Status Quo: How Male Allies Can Effect Change

I happened to be visiting a city recently where I had family and a couple of meetings. Between engagements, I stopped for some lunch and sat outside to enjoy the beautiful weather. While I was sitting on a bench in a surprisingly not-so-clean park, a gust of wind lifted up my napkin. As it danced in the air, I thought to myself “Ah, just let it go – the place is littered anyway.” For the record, this is atypical for me as I’m a strong anti-litter guy. As luck would have it the wind blew it back right where it started. It actually landed right on the bench next to me. It occurred to me then how the littered environment adjusted my thinking, or more correctly how I adjusted my thinking to the environment. That day I was willing to accept litter and my being complicit  with it. But that is what happens, people adjust and get comfortable, and complacent. They don’t often challenge. And status quo remains so.

We Don’t See Who’s Not There

Too often we accept things as given. Women are underrepresented, and undervalued, in a great many places. Most people simply accept this, and just don’t notice. In fact, only 33% of men believe there is gender bias in the workplace. Far fewer (only 10%) believed that women are treated unfairly at their own workplaces. Men have become so accustomed to seeing mostly men in power positions that when just one woman is added among nine male leaders, 50% of men say that is good female representation.

Recently, I was working on gender issues for a large federal agency. At their national training center, I noticed an evaluation exercise was taking place with an all-male group. I asked the exercise coordinator why all the evaluators where male. He said, “Because these are the guys that always do it – I know they can.” I pressed on, “Are there women who would also have the capability?” He had to pause and think. “Yes, but …”

This is no isolated incident. For example, 75% of all conference speakers are male. (Editor’s note: Here’s a woman for your keynote stage!) And progress is not being made. There has been a 25% drop in the number of female Fortune 500 CEOs since 2017, for example. This, despite media’s attention on the outliers, the rare new female face at the head of the corporate table.

Status quo remains status quo until challenged.

Where Are the Women?

One way to challenge is very simple – just ask, “Where are the women?”

If you see an imbalance in male panelists at a conference – ask, “Where are the women?”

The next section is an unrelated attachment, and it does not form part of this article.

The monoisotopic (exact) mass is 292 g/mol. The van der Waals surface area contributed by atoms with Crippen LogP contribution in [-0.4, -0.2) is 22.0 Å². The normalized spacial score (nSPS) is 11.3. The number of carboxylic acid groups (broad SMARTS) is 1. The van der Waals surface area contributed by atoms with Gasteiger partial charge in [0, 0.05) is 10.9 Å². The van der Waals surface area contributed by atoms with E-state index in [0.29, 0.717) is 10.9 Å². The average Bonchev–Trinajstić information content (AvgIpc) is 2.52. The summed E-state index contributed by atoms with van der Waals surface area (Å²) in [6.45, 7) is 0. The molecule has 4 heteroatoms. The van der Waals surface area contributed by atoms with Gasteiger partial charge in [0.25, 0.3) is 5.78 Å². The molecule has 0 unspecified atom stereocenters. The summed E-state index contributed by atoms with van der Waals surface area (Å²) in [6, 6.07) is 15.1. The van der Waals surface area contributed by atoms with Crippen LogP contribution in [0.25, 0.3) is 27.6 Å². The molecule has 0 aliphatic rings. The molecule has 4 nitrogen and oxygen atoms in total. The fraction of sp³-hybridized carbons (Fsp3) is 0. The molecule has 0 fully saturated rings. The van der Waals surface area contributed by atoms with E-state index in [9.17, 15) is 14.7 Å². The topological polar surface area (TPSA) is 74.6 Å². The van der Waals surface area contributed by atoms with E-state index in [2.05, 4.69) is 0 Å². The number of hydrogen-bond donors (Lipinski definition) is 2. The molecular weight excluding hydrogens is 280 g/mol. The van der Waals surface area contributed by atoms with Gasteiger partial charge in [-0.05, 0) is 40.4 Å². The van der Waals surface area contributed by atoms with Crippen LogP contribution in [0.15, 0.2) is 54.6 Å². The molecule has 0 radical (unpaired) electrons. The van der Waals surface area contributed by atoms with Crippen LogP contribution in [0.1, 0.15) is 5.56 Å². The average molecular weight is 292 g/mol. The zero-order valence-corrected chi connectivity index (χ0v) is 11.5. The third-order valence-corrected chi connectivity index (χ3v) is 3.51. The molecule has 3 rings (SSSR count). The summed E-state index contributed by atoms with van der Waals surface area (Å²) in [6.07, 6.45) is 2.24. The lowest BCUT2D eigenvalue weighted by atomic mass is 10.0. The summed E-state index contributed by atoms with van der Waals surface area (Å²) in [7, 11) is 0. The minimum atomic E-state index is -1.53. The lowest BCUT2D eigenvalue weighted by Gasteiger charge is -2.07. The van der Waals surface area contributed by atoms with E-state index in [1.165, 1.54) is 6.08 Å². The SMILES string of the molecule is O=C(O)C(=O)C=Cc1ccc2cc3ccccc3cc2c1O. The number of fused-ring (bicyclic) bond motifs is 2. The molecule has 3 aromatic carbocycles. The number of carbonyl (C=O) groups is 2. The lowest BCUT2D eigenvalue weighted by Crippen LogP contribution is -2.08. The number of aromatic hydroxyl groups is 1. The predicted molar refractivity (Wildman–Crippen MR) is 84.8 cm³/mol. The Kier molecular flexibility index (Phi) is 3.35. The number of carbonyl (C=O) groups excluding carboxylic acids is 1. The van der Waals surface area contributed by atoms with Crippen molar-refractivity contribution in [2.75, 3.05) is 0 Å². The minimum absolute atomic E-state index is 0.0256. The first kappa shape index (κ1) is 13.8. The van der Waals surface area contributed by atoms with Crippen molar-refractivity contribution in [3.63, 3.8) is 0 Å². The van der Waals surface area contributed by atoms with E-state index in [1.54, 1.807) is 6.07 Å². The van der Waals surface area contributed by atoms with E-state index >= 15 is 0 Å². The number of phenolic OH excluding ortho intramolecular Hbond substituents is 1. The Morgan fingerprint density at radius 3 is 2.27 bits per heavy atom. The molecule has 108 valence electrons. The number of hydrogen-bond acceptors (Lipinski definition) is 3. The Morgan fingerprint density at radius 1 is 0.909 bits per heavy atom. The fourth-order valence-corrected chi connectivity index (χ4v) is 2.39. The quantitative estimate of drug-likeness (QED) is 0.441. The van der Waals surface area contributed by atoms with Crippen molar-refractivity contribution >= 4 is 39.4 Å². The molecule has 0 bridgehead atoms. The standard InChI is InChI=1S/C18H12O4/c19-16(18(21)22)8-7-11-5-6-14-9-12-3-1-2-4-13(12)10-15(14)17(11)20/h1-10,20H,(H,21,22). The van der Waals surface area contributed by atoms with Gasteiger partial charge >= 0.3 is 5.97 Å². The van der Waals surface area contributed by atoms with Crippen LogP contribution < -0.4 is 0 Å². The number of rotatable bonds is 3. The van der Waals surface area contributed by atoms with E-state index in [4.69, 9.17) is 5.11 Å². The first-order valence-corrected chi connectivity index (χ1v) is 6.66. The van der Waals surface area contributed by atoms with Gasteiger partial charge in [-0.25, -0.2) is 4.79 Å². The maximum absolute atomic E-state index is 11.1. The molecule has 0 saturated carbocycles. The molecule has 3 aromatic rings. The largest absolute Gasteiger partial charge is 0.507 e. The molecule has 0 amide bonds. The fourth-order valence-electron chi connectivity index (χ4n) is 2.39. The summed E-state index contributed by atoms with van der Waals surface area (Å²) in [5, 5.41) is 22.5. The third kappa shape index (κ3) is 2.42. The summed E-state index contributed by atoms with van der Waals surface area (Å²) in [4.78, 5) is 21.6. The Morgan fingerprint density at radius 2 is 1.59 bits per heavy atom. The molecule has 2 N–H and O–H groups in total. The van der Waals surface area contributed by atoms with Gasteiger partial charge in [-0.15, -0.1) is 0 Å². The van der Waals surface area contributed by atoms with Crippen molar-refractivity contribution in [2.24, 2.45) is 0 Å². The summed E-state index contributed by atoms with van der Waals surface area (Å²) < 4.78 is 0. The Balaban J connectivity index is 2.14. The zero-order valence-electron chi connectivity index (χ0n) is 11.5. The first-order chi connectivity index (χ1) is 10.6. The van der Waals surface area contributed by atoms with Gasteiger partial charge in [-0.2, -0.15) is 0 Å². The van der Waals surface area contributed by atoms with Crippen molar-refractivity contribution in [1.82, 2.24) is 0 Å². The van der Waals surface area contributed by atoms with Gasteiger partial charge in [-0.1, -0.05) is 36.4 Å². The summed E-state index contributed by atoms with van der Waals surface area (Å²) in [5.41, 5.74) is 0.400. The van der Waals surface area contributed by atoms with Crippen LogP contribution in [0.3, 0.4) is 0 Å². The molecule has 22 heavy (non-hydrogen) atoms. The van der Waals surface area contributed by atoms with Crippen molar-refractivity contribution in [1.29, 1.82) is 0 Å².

When you see a conference program that is dominated by male speakers, ask, “Where are the women?”

And when you walk into a meeting where most of the seats are occupied by men, ask, “Where are the women?”

Of course, this is not an original idea. “Where are the women?” has been written about in the Huffington Post, Fast Company, and any number of other publications. But that does not mean the call to action is heeded.  Even where obvious disparities exist, too few speak up and ask even simple questions concerning the disparity.

Why Don’t We Ask?

When people witness any number of forms of injustices, there are three key reason why they don’t act:

  1. Bystander effect – the belief that others will take responsibility and act
  2. Conformity – pressure/fear/trepidation against upsetting the opinion of the majority or to act against it.
  3. Psychological standing – a sense of not having skin in the game – the sense that it is irrelevant to them or not their place to intercede.

Do you recognize conformity as “not upsetting the apple cart”? Accepting things as given, rather than challenging the situation? Comfort and complacency go hand in hand.

I do wonder about that park I ate lunch in, how many people notice the litter and how many would notice one more piece of trash. What if I had not only picked up my own trash, but also started picking up a good deal of it. Would others join in, or would they just think I was nutty: fighting a losing battle, and musing about what difference I could possibly make. I don’t have these answers, but I do know others witnessing my actions would consider those actions if only briefly. The starting point to solving any problem is to get people to consider the problem.  To get others to see that status quo, especially where unacceptable, need not be accepted as given. Sometimes it takes just one person, and perhaps just a couple of words to shed light that turns into actions by others.

“Where are the women?”

by David S. Rowell – The Parity Consultant

Learn more about David’s work at


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Amy C. Waninger Author Bio

Amy C. Waninger is the Founder & CEO of Lead at Any Level, where she improves employee engagement and retention for companies that promote from within. Amy offers assessments, advisory services, and training on essential skills for inclusive leaders. She is the author of eight books. Learn more at

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One response to “Status Quo: How Male Allies Can Effect Change”
  1. […] this is especially true as it comes to women. We exert so much effort into getting more women to reach higher and higher professional positions, often with being a board member or other such lofty position as the finish […]

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